A team of mappers looking for old coal mine entrances may have stumbled upon remains of practice trenches used by soldiers to prepare for battle in the First World War.
The discovery was made after historians looked at photos and data captured from the air with laser technology by mapping company Bluesky.
An expert at English Heritage noticed what looked like the “classic crenelated forms of First World War trenches” to the east of a former mining site near Buxton, Derbyshire.
Simon Crutchley, from the Remote Sensing team at English Heritage added: “Further examination revealed what appears to be the extensive and unrecorded remains of First World War practice trenches which could help tell the story of Derbyshire’s soldiers as they prepared to go to war.”
The site is part of Goyt Valley Site of Special Scientific Interest (SSSI), home to special wildlife and geological sites including heather-clad moors.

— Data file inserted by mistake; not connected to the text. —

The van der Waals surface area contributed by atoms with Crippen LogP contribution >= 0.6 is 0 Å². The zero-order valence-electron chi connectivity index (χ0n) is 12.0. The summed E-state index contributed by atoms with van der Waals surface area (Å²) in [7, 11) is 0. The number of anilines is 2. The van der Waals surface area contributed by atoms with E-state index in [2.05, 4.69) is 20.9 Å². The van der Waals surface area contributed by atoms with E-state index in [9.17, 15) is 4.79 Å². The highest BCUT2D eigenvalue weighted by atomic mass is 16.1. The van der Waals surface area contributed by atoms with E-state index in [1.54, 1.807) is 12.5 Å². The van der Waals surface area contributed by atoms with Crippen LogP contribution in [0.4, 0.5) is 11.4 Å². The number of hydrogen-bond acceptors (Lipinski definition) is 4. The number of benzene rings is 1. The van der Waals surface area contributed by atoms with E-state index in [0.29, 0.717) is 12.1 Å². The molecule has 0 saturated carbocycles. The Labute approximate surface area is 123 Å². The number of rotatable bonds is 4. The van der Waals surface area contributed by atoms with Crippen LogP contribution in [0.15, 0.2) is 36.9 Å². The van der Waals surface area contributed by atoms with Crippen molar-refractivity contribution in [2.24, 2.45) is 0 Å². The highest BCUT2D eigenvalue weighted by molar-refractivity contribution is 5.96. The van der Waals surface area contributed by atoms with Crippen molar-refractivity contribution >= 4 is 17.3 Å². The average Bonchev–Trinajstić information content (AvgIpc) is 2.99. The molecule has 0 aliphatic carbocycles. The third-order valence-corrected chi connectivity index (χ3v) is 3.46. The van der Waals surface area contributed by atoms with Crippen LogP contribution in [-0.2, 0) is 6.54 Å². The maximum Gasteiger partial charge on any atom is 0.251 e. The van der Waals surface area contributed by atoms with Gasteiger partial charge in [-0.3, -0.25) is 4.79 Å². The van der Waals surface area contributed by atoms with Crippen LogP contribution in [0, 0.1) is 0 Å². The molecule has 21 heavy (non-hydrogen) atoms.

The research was commissioned by the UK’s Coal Authority which is looking at different ways to inspect mine entries in rural and hard to reach places.
Phil Broughton, who is running the project to inspect mine entries at the Coal Authority said: “Our team has inspected 103,000 mine entries in Britain since 2008 under our remit to protect the public and environment in coal mining areas.”
The discovery comes as the centenary of Britain’s entry into the First World War is memorialised, with art displays and ceremonies held around the UK, such as the Tower of London’s field of ceramic poppies (pictured).